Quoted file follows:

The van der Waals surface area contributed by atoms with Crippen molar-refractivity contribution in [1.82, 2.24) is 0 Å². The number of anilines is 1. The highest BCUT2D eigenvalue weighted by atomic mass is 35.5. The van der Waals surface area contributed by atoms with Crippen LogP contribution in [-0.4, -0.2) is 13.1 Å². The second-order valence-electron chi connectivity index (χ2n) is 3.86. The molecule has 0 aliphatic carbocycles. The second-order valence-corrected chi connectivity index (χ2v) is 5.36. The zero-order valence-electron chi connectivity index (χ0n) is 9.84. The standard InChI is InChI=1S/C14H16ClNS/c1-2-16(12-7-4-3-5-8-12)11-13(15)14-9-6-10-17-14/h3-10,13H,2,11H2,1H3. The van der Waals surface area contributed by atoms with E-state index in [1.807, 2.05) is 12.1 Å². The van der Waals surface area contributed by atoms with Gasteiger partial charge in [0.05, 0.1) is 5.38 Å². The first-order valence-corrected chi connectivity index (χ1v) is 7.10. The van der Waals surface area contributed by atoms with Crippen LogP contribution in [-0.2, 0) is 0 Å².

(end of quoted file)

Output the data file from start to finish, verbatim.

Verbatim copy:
The van der Waals surface area contributed by atoms with Crippen molar-refractivity contribution in [1.82, 2.24) is 0 Å². The number of anilines is 1. The highest BCUT2D eigenvalue weighted by atomic mass is 35.5. The van der Waals surface area contributed by atoms with Crippen LogP contribution in [-0.4, -0.2) is 13.1 Å². The second-order valence-electron chi connectivity index (χ2n) is 3.86. The molecule has 0 aliphatic carbocycles. The second-order valence-corrected chi connectivity index (χ2v) is 5.36. The zero-order valence-electron chi connectivity index (χ0n) is 9.84. The standard InChI is InChI=1S/C14H16ClNS/c1-2-16(12-7-4-3-5-8-12)11-13(15)14-9-6-10-17-14/h3-10,13H,2,11H2,1H3. The van der Waals surface area contributed by atoms with E-state index in [1.807, 2.05) is 12.1 Å². The van der Waals surface area contributed by atoms with Gasteiger partial charge in [0.05, 0.1) is 5.38 Å². The first-order valence-corrected chi connectivity index (χ1v) is 7.10. The van der Waals surface area contributed by atoms with Crippen LogP contribution in [-0.2, 0) is 0 Å².